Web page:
In South Los Angeles this weekend, protests erupted over the LAPD killing of a black man long before there was enough information to say why, exactly, the officer had used lethal force or if he was justified in doing so. About two weeks earlier, the police killing of a black man in Charlotte, N.C., also triggered protests — again before all the relevant details were public. Both of the men who died were armed.
It's not hard to understand why some protesters act before all the facts are in. They are outraged by the frequency of police killings. Enough are captured on video, and appear unwarranted when those recordings are released, to keep many African American communities in a state of distrust. Police officers may recoil at being presumed guilty; activists may risk their credibility if they pounce on ambiguous cases; and protests may turn violent. But some in the Black Lives Matter movement still think a speedy reaction is necessary: Not only are immediate protests a means to vent frustration, they also make it less likely that local authorities or the news media will ignore a given killing.
To my mind, prioritizing awareness — as Black Lives Matter seems to do — makes perfect sense if the goal is to make justice more likely in police killings that have already happened. But is this tactic enough to reduce the incidence of future killings?
Black Lives Matter has certainly succeeded in making black shooting victims household names: Michael Brown, Tamir Rice, Philando Castile, Alton Sterling. The list goes on. And now an allied group of professional athletes are calling attention to the fact that the United States has far more deadly police shootings than any comparable democracy — and that black men are killed disproportionately in those shootings.
By now, Americans know that Black Lives Matter activists want fewer black men killed. The folks in the stands at NFL games understand that the players kneeling during the national anthem, locking arms, or raising fists are drawing attention to the fact that they want cops to stop killing black people. But even sympathizers quickly realize they can't do much with just that information — except perhaps join an instant protest.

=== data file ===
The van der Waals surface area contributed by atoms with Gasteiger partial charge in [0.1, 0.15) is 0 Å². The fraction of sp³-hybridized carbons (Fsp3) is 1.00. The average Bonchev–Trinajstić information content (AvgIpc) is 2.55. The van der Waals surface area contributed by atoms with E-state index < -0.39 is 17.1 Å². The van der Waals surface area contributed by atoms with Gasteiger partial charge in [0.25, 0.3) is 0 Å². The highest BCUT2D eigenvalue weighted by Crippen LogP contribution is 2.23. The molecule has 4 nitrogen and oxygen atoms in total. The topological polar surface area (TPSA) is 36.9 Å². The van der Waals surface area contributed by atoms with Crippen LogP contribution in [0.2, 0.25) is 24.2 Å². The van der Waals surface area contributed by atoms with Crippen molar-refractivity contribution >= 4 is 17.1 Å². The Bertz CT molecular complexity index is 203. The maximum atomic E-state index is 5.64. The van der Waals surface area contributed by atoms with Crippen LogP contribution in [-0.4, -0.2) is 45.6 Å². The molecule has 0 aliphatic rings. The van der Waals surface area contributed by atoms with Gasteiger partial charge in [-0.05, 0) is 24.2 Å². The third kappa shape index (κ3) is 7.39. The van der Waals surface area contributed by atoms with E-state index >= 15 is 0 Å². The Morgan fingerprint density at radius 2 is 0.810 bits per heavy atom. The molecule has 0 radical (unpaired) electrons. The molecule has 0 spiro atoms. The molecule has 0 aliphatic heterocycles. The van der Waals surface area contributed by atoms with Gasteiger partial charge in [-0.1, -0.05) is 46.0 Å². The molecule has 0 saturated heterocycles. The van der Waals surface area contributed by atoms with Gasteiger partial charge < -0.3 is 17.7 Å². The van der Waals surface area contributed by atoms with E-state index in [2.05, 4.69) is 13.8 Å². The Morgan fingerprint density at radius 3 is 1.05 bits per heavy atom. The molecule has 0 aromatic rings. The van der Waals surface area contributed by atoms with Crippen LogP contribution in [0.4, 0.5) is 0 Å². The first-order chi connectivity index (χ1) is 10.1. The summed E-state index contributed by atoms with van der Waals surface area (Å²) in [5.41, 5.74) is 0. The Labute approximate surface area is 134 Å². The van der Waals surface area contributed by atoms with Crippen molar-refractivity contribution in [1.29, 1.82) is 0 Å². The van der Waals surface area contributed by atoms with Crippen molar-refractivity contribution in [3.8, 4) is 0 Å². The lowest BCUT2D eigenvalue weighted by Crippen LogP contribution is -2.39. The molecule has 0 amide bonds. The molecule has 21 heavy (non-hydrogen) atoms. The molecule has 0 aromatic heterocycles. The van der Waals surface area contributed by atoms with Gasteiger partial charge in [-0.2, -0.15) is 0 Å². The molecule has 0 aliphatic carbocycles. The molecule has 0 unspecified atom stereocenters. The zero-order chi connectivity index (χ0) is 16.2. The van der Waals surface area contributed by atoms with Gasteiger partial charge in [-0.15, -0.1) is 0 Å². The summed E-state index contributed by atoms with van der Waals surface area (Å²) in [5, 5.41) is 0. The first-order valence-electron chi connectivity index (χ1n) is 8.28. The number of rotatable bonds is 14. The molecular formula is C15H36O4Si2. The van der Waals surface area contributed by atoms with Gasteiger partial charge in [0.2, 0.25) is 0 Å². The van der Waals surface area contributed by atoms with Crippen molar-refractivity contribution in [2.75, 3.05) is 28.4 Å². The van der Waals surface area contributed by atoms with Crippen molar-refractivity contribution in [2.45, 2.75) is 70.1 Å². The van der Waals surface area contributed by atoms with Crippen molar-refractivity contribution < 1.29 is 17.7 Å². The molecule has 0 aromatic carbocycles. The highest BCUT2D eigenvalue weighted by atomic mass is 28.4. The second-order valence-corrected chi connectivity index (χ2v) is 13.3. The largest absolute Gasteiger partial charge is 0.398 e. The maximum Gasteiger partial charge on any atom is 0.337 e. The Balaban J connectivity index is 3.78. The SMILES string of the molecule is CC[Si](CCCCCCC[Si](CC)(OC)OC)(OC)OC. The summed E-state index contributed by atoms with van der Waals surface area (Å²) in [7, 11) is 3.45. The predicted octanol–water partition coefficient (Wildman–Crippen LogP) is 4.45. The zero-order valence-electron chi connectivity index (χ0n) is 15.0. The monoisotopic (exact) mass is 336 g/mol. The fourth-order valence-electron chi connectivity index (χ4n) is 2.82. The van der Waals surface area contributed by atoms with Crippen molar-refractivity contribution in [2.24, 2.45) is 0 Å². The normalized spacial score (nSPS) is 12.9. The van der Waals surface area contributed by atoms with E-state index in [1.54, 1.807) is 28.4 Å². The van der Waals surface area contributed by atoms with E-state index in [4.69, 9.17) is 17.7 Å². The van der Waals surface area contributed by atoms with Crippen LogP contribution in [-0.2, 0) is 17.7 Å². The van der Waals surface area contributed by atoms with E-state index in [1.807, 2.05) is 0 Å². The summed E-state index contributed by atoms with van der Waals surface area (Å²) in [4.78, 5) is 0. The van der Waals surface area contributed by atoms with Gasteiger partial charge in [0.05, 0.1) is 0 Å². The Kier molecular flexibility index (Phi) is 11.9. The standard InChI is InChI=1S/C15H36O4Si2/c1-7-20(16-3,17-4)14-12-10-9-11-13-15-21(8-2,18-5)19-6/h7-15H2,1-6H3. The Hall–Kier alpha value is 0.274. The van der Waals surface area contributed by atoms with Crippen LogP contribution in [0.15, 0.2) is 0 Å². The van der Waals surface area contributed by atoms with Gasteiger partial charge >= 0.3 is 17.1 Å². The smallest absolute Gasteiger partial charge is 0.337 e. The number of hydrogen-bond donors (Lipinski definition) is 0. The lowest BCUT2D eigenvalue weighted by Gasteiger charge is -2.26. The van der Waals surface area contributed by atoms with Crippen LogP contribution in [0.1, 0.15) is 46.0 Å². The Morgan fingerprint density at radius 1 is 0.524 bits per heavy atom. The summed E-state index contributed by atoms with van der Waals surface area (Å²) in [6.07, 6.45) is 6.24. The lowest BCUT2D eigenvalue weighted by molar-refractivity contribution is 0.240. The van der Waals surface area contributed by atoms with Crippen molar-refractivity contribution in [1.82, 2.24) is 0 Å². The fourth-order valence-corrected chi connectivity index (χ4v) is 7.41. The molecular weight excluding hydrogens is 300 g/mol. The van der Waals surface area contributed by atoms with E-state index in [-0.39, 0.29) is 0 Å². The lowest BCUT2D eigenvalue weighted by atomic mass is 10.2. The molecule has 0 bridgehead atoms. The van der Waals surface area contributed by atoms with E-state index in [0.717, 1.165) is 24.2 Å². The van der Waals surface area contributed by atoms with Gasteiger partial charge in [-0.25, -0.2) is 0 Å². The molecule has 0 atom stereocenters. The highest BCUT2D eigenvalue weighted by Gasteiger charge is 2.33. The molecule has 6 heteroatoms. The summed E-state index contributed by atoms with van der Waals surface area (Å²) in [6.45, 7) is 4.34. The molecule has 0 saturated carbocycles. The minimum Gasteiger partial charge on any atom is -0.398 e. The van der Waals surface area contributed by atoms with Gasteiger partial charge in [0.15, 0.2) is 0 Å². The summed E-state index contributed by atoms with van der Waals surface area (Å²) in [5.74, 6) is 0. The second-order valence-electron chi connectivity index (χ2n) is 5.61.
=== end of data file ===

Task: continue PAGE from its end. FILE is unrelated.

The public needs more specific goals to work toward, so that they can contribute something beyond nodding in empathy.
Think of the most successful protest movement in U.S. history. Circa 1960, "achieve equality under the law" must have seemed like an unsurmountable task. But desegregating a lunch counter seemed possible. So did a voter registration campaign, a bus boycott and a federal Civil Rights Act.
As it turns out, Black Lives Matter has a list of 10 discrete, achievable policy reforms. But they're seldom mentioned in high-profile settings, such as NFL stadiums, or even on protest signs. Most people have no idea they exist.
According to Radley Balko, author of "The Rise of the Warrior Cop: The Militarization of America's Police Forces," the reforms — referred to collectively as Campaign Zero — are "practical, well-thought out, and in most cases, achievable." He adds that "these are proposals that will almost certainly have an impact, even if only some of them are implemented."
They include stripping police union contracts of provisions that protect bad cops, ensuring that the prosecutors who decide whether to charge police officers aren't the same individuals who rely on them for testimony in their cases, forcing police departments to return military-grade weapons to the government and training local law enforcement agencies to handle the mentally ill.
For protesters, "stop killing us" has a raw power that "pass this reform" lacks. Activists are probably correct that simply stating "Black Lives Matter" is a better way to attract attention and draw in allies than wonky details. But it's the wonky details that shape policing policy. And no matter how aware Americans are of police killings, they will keep happening until policy changes.
More than any instant protest, Campaign Zero matters.
Conor Friedersdorf is a contributing writer to Opinion, a staff writer at the Atlantic and founding editor of the Best of Journalism, a newsletter that curates exceptional nonfiction.